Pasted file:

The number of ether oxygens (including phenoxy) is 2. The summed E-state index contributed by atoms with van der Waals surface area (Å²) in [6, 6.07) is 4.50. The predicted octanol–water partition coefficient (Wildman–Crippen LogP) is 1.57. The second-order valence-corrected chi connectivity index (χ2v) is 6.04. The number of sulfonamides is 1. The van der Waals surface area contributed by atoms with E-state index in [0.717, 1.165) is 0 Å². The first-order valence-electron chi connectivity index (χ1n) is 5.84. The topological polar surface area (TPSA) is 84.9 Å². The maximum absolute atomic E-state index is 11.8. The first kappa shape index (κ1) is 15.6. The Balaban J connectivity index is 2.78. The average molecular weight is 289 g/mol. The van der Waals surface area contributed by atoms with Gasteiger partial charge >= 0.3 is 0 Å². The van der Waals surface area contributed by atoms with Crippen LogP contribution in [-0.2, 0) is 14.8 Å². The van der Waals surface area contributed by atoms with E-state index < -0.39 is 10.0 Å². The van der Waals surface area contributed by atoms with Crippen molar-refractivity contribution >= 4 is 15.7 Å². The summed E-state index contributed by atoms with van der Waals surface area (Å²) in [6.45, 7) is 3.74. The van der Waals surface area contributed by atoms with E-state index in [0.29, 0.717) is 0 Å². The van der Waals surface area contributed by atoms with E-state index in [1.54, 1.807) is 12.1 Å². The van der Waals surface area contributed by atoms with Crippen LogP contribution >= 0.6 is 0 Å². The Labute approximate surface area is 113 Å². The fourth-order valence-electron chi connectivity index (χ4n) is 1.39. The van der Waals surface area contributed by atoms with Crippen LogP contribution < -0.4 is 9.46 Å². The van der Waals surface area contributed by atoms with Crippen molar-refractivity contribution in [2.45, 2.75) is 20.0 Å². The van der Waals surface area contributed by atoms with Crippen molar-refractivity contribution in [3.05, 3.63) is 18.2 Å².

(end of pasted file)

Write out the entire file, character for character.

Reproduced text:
The number of ether oxygens (including phenoxy) is 2. The summed E-state index contributed by atoms with van der Waals surface area (Å²) in [6, 6.07) is 4.50. The predicted octanol–water partition coefficient (Wildman–Crippen LogP) is 1.57. The second-order valence-corrected chi connectivity index (χ2v) is 6.04. The number of sulfonamides is 1. The van der Waals surface area contributed by atoms with E-state index in [0.717, 1.165) is 0 Å². The first-order valence-electron chi connectivity index (χ1n) is 5.84. The topological polar surface area (TPSA) is 84.9 Å². The maximum absolute atomic E-state index is 11.8. The first kappa shape index (κ1) is 15.6. The Balaban J connectivity index is 2.78. The average molecular weight is 289 g/mol. The van der Waals surface area contributed by atoms with Gasteiger partial charge >= 0.3 is 0 Å². The van der Waals surface area contributed by atoms with Crippen LogP contribution in [-0.2, 0) is 14.8 Å². The van der Waals surface area contributed by atoms with E-state index < -0.39 is 10.0 Å². The van der Waals surface area contributed by atoms with Crippen molar-refractivity contribution >= 4 is 15.7 Å². The summed E-state index contributed by atoms with van der Waals surface area (Å²) in [6.45, 7) is 3.74. The van der Waals surface area contributed by atoms with E-state index in [0.29, 0.717) is 0 Å². The van der Waals surface area contributed by atoms with E-state index in [1.54, 1.807) is 12.1 Å². The van der Waals surface area contributed by atoms with Crippen LogP contribution >= 0.6 is 0 Å². The Labute approximate surface area is 113 Å². The fourth-order valence-electron chi connectivity index (χ4n) is 1.39. The van der Waals surface area contributed by atoms with Crippen LogP contribution < -0.4 is 9.46 Å². The van der Waals surface area contributed by atoms with Crippen molar-refractivity contribution in [2.45, 2.75) is 20.0 Å². The van der Waals surface area contributed by atoms with Crippen molar-refractivity contribution in [3.05, 3.63) is 18.2 Å².